Diagnostic Tests: Tips from the Dermatologist #1

This is the first in a series of short articles aiming to encourage colleagues in practice to become familiar with performing diagnostic tests. The majority of tests which will be discussed in these articles require no specialist equipment apart from a good microscope. Using these techniques more often will enable you to get a rapid, convenient and inexpensive indication of whether a patient has a certain ectoparasite infestation.

Skin scraping is a useful diagnostic test that dermatologists often do when presented with pruritic patients to rule out the presence of parasites. This test may confirm an infestation but its sensitivity for ruling it out depends on the type of parasite present and aggressiveness of sampling. Patients presenting with pruritus, erythema, scaling, crusting, alopecia, or a papular/pustular eruption should be scraped to rule out trombiculidiasis, cheyletiellosis, sarcoptic or demodectic mange. The presence of scales, crusts on the hocks, elbows and pinnal margins are prime sites for finding Sarcoptes mites. Primary lesions such as papules and pustules associated with pruritus should be scraped for Sarcoptes spp. or Demodex spp. mites. Alopecic areas with comedones and hyperpigmentation should be scraped for Demodex spp mites. Areas with scaling which are very pruritic should be suspicious for Cheyletiella mites.


  1. Prior to scraping, hair should be clipped with a number 40 surgical clipper blade.
  2. Gently squeeze the skin between thumb and forefinger if Demodex spp. mites are suspected as this may facilitate their detection by extruding them from hair follicles.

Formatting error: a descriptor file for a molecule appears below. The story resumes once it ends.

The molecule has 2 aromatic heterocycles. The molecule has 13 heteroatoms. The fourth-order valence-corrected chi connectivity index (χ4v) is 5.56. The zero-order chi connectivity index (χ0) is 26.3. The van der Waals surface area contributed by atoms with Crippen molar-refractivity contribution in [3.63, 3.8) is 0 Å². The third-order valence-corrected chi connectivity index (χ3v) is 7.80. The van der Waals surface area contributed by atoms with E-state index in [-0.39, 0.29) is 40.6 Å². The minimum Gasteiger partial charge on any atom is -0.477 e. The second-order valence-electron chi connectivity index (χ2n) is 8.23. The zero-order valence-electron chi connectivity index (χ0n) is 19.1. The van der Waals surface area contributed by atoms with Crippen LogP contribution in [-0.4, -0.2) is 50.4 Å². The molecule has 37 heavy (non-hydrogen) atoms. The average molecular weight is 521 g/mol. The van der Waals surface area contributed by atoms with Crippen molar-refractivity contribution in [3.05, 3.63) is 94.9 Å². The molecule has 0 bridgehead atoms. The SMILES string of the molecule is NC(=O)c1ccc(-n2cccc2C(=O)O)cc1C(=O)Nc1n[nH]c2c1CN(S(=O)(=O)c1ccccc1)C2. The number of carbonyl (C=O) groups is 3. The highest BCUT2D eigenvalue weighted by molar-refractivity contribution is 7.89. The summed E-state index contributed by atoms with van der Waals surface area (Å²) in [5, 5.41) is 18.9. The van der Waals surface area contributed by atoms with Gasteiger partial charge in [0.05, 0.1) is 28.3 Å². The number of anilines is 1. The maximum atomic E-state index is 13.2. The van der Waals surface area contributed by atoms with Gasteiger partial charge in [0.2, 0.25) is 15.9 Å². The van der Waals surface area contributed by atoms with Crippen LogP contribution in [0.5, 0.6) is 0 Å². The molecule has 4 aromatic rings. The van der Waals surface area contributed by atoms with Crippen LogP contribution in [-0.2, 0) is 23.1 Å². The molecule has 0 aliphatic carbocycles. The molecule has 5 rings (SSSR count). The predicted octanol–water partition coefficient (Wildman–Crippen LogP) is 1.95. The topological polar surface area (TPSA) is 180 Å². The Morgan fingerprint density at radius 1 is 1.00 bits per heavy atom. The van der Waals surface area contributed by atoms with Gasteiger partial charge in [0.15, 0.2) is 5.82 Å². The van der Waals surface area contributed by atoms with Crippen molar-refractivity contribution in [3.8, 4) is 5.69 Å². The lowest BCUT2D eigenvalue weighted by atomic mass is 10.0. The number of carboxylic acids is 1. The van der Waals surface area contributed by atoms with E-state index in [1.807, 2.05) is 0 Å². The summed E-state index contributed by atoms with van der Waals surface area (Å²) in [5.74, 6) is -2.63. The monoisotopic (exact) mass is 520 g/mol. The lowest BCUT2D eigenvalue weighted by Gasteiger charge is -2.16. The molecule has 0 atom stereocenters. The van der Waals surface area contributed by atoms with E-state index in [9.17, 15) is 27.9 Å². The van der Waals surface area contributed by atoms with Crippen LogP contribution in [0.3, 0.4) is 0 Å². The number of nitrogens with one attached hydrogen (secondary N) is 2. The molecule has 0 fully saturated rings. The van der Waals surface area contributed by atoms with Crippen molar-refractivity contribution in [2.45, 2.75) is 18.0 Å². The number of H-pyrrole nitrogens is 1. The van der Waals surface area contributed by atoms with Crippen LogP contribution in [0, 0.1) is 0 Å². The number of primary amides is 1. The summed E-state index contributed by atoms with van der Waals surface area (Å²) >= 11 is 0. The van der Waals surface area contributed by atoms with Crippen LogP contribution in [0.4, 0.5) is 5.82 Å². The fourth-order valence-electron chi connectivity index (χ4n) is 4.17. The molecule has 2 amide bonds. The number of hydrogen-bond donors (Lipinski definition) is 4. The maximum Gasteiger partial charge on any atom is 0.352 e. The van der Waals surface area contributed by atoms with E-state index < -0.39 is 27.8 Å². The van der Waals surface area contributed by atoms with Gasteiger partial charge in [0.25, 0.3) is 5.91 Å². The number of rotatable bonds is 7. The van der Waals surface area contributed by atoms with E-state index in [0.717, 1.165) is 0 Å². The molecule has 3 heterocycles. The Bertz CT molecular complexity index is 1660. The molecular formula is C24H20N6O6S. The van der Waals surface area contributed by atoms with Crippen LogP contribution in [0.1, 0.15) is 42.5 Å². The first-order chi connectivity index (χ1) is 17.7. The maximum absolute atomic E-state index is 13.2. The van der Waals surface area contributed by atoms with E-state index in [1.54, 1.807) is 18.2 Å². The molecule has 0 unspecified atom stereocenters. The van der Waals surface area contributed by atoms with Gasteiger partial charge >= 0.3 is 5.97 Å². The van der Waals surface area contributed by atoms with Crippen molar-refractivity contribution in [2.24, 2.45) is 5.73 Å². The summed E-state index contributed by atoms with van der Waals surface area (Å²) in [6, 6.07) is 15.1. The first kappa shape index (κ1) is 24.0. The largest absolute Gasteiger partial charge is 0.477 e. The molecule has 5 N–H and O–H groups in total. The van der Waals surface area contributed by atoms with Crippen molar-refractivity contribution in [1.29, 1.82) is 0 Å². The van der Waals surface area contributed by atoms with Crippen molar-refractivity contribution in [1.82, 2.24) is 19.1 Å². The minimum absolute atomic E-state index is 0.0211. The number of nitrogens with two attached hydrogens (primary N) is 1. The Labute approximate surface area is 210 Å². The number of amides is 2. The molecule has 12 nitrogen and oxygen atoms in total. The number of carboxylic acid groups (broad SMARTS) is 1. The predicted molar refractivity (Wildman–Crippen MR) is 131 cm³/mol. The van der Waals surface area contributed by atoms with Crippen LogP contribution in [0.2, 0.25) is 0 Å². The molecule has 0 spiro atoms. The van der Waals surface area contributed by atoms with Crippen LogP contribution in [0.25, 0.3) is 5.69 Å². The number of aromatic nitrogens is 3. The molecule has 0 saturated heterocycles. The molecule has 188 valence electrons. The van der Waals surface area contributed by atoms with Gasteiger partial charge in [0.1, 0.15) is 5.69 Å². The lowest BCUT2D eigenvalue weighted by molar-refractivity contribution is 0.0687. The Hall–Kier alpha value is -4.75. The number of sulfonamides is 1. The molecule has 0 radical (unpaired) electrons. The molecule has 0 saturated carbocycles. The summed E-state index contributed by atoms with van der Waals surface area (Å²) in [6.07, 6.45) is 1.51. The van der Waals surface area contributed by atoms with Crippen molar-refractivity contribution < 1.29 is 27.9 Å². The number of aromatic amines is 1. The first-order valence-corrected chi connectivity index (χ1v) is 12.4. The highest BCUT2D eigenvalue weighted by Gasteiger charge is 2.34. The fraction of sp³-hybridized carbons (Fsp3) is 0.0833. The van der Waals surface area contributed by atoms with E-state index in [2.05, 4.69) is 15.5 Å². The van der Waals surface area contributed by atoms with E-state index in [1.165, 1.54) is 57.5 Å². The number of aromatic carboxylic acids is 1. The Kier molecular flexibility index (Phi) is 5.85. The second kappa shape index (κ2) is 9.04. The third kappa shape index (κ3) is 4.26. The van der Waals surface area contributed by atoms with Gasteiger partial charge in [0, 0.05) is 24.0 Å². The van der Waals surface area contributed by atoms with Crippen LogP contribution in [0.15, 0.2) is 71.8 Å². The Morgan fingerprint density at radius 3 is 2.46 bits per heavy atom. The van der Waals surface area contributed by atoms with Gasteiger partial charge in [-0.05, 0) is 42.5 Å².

3. A small amount of liquid paraffin should be applied to the area of the skin to be scraped.
  4. Place some mineral oil on a blunted number 10 or 15 scalpel blade to be used to scrape material from the skin surface. Scrape in the direction of hair growth.
  5. Superficial skin scrapings done on a large area are needed when looking for sarcoptes mites.
  6. Deep skin scrapings with capillary oozing are required when looking for Demodex mites.
  7. The material should be scooped away from the skin and then mounted onto a microscope slide in liquid paraffin.
  8. A cover slip should always be applied to ensure a uniform layer thus the slide is more readily examined
  9. The amount of material on the slide should not be excessive as thick samples are difficult to examine
  10. Lower the condenser of the microscope to improve the contrast
  11. Regulate the light as needed.
  12. Using 4x or 10x objective is enough to see mites.
  13. Scan the slide carefully and thoroughly

Skin scrapes should be taken from three to five different sites. Excessively crusted or excoriated areas should be avoided. Practice and practice and you will be rewarded by finding the mites if they are there!


chyletiella mitedemodex sarcoptes